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The Churchill Society
London.

Be of good cheer. The hour of your deliverance will come.
The soul of freedom is deathless.
It cannot and will not perish

Winston Churchill

Broadcast, London,
11th September 1940

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St Martin's Parish Church Bladon

St Martin's Parish Church. Bladon. Oxfordshire.
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The Grave before and during restoration.

Grave as it was prior to restoration

Sir Winston's grave as it was.
It is the 3rd on the right in the front row this photograph.

Note how its tablet slopes forward.
The original master mason, Mr Stanley Maxwell Moffatt, knew what he was about.

He made it like this for two purposes

(a) to prevent the accumulation of dirt in the lettering
and to allow the rain to drain off the tablet and so protect it from frost damage and,

(b) to enable light and shade to accentuate the V incised lettering.

Original  Tablet Grave

The master mason was only responsible for the tablet -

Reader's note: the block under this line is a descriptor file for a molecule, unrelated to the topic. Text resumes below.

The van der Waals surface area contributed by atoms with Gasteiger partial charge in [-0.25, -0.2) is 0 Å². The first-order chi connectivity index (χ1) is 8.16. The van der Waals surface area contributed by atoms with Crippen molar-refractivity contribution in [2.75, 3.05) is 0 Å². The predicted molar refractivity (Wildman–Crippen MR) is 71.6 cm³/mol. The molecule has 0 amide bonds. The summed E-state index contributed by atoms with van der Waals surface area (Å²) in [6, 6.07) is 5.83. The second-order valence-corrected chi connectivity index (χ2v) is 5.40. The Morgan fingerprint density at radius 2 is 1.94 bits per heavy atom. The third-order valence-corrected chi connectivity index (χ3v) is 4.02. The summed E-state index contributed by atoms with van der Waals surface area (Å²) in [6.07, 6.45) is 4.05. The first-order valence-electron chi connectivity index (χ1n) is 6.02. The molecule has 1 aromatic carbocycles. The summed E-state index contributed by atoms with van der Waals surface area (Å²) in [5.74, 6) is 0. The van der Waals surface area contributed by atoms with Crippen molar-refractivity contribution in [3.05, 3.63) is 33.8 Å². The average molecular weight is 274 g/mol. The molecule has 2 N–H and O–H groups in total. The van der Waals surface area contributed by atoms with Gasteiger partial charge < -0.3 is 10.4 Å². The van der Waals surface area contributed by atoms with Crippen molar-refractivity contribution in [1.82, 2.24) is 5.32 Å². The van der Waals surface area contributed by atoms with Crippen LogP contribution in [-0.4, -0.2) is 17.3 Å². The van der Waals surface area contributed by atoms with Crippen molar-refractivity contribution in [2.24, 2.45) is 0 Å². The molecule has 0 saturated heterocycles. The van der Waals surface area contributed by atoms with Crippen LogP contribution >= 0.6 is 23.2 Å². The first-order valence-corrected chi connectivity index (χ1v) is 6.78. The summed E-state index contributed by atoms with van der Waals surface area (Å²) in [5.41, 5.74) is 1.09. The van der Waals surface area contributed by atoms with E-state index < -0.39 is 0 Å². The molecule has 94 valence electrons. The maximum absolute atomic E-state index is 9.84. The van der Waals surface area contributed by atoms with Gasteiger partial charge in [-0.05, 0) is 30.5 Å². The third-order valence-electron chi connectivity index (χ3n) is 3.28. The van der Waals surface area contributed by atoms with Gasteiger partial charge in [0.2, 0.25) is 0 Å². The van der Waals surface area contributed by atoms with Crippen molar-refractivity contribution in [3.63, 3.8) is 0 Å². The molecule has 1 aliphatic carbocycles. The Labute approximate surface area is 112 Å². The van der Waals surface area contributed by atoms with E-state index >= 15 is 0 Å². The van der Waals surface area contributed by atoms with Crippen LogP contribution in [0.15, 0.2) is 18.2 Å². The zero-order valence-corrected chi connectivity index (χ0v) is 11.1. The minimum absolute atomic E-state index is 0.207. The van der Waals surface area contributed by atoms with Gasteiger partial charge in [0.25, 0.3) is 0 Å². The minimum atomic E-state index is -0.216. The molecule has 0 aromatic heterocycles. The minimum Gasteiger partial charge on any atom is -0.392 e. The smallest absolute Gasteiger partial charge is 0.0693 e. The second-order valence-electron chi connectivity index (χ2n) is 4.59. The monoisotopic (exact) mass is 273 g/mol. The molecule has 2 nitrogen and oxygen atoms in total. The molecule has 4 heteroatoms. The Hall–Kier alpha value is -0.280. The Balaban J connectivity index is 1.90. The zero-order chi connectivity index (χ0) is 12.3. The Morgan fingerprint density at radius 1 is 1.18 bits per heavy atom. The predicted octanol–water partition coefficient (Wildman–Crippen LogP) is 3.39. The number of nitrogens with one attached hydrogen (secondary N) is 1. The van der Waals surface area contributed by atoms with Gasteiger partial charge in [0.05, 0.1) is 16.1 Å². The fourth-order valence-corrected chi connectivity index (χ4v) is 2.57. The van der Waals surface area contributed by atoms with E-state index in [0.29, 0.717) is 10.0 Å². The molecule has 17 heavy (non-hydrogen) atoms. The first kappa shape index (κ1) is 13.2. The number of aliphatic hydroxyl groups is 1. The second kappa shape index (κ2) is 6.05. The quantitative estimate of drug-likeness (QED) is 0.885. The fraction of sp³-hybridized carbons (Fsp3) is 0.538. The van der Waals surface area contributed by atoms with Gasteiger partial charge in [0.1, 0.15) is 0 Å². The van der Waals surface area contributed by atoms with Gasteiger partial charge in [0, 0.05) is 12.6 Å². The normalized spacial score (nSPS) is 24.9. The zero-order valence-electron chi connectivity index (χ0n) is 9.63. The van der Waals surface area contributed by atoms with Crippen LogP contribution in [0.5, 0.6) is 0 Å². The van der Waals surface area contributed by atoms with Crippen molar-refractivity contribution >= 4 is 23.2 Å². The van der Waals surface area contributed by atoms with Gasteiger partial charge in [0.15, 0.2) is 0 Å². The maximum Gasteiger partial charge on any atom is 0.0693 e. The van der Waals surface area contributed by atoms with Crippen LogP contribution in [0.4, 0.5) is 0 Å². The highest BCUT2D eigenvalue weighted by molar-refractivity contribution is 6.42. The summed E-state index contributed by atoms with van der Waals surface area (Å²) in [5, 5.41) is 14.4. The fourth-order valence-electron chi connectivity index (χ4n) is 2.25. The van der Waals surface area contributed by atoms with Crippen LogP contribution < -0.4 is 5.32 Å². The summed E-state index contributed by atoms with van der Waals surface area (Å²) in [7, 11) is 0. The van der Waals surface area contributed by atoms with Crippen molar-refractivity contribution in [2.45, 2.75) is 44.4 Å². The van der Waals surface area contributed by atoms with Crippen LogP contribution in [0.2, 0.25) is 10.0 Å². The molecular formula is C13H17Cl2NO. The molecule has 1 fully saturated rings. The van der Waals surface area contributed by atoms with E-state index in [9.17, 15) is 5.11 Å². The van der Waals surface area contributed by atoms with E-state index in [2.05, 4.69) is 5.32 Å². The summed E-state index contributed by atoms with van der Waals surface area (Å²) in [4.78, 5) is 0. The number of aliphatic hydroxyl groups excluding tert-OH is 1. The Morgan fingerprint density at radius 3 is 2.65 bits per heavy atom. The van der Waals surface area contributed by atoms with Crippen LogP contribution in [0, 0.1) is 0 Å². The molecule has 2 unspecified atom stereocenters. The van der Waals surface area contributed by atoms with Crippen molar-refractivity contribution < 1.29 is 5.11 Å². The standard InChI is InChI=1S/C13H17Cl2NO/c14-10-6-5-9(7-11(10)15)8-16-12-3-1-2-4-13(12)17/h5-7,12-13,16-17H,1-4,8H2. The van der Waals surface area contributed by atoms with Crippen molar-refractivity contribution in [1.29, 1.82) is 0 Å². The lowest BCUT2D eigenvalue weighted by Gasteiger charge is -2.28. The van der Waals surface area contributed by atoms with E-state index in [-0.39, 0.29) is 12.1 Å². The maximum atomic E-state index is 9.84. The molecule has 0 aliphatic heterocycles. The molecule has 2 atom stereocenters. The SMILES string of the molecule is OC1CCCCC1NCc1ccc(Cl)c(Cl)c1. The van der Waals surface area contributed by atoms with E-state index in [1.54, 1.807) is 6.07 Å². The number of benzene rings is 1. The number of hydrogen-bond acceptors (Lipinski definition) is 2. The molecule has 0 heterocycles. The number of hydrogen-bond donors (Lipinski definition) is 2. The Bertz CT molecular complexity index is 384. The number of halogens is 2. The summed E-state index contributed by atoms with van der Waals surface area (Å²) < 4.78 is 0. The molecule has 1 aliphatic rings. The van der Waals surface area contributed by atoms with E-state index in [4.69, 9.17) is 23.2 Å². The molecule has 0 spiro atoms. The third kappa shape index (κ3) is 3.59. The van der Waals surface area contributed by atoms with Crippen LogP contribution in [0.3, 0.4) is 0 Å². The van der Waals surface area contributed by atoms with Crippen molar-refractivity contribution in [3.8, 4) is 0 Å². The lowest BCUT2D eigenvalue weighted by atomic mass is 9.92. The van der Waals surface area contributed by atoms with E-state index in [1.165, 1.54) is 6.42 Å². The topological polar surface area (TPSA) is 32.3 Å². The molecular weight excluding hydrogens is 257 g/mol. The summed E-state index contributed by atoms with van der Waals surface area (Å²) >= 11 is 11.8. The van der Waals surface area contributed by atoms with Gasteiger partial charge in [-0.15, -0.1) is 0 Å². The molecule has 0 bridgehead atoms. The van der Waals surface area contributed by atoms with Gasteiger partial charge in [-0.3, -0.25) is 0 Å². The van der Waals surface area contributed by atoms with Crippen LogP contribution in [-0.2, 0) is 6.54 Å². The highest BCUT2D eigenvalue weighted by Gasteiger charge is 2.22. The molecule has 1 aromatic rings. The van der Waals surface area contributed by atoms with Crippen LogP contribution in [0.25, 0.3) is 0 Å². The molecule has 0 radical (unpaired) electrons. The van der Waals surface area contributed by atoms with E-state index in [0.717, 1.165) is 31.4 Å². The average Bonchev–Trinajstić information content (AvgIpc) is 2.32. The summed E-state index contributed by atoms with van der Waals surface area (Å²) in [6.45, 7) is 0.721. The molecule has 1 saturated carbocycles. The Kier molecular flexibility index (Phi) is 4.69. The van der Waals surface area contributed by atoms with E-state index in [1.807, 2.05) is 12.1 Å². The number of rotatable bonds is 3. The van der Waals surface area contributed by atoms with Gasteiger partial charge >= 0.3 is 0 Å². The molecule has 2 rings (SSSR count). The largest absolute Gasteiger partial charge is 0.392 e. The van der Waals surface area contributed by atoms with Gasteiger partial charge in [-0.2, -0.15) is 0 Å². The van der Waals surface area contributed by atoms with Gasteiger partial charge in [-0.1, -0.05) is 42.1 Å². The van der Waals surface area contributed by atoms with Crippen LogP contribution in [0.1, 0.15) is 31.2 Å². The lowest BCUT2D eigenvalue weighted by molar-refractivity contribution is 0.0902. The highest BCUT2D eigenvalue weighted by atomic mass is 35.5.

not the border paving stones,
but you can see he had a perfect sense of proportion -
something that cannot be taught.

Note how knowledgeable he was about mouldings
and how he was a master of lettering
The New Tablet.

Photo of the new Tablet

Bad lettering

The correct lettering is

For over 3,000 years men have carved in stone
and experience has proved which are the best styles in lettering.

This tablet exposes woeful ignorance of the art of lettering.

Moreover the designer has obviously heard of entasis but does not understand its purpose.

The tablet's exaggerated entasis is vulgar,

it should be hardly visible but nonetheless correct to eliminate optical illusions

The tablet is brutal.
It looks as if it has been made behind the Iron Curtain.

Nor has the stone mason any appreciation of mouldings -
but then few have any knowledge of them today.

Is it a worthy of such a great man?

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When it has weathered will look even more ugly and oppressive.

The Grave before and during restoration.

The sum of £350,000 (plus) was alleged to have been spent on this refurbishment. It has not been spent as the public were led to believe it was to be spent, for little of it was spent on Sir Winston's grave.

It has been spent upon the entire Churchill family burial plot which has 14 people interred in it to date. The work included preparing many (unoccupied and future) family graves.

A large part of the money was spent on a new graveyard footpath.